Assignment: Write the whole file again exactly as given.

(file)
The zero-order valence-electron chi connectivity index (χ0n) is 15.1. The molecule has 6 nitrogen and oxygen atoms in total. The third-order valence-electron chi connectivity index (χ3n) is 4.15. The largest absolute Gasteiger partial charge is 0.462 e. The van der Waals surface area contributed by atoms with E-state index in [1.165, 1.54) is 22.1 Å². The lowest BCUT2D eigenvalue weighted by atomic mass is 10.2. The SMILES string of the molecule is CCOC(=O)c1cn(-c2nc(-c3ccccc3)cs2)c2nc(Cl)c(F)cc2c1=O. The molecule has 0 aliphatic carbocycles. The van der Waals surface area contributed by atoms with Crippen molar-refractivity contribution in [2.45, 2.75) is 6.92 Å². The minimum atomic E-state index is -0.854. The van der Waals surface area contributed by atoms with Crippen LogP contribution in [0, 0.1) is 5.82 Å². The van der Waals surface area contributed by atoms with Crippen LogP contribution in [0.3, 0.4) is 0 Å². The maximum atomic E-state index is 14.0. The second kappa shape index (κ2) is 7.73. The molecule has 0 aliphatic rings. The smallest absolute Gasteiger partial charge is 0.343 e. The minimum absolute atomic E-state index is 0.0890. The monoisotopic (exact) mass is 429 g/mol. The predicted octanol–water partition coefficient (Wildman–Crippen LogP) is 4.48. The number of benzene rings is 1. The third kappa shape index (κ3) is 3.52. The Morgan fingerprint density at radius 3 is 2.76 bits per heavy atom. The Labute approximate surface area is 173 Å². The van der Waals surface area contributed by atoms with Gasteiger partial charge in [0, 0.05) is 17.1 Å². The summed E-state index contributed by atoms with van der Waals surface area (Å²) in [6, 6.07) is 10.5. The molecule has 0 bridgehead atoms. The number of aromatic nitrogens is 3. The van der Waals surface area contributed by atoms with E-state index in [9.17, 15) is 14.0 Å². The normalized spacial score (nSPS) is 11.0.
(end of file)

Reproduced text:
The zero-order valence-electron chi connectivity index (χ0n) is 15.1. The molecule has 6 nitrogen and oxygen atoms in total. The third-order valence-electron chi connectivity index (χ3n) is 4.15. The largest absolute Gasteiger partial charge is 0.462 e. The van der Waals surface area contributed by atoms with E-state index in [1.165, 1.54) is 22.1 Å². The lowest BCUT2D eigenvalue weighted by atomic mass is 10.2. The SMILES string of the molecule is CCOC(=O)c1cn(-c2nc(-c3ccccc3)cs2)c2nc(Cl)c(F)cc2c1=O. The molecule has 0 aliphatic carbocycles. The van der Waals surface area contributed by atoms with Crippen molar-refractivity contribution in [2.45, 2.75) is 6.92 Å². The minimum atomic E-state index is -0.854. The van der Waals surface area contributed by atoms with Crippen LogP contribution in [0, 0.1) is 5.82 Å². The van der Waals surface area contributed by atoms with Crippen LogP contribution in [0.3, 0.4) is 0 Å². The maximum atomic E-state index is 14.0. The second kappa shape index (κ2) is 7.73. The molecule has 0 aliphatic rings. The smallest absolute Gasteiger partial charge is 0.343 e. The minimum absolute atomic E-state index is 0.0890. The monoisotopic (exact) mass is 429 g/mol. The predicted octanol–water partition coefficient (Wildman–Crippen LogP) is 4.48. The number of benzene rings is 1. The third kappa shape index (κ3) is 3.52. The Morgan fingerprint density at radius 3 is 2.76 bits per heavy atom. The Labute approximate surface area is 173 Å². The van der Waals surface area contributed by atoms with Gasteiger partial charge in [0, 0.05) is 17.1 Å². The summed E-state index contributed by atoms with van der Waals surface area (Å²) in [6, 6.07) is 10.5. The molecule has 0 bridgehead atoms. The number of aromatic nitrogens is 3. The van der Waals surface area contributed by atoms with E-state index in [9.17, 15) is 14.0 Å². The normalized spacial score (nSPS) is 11.0.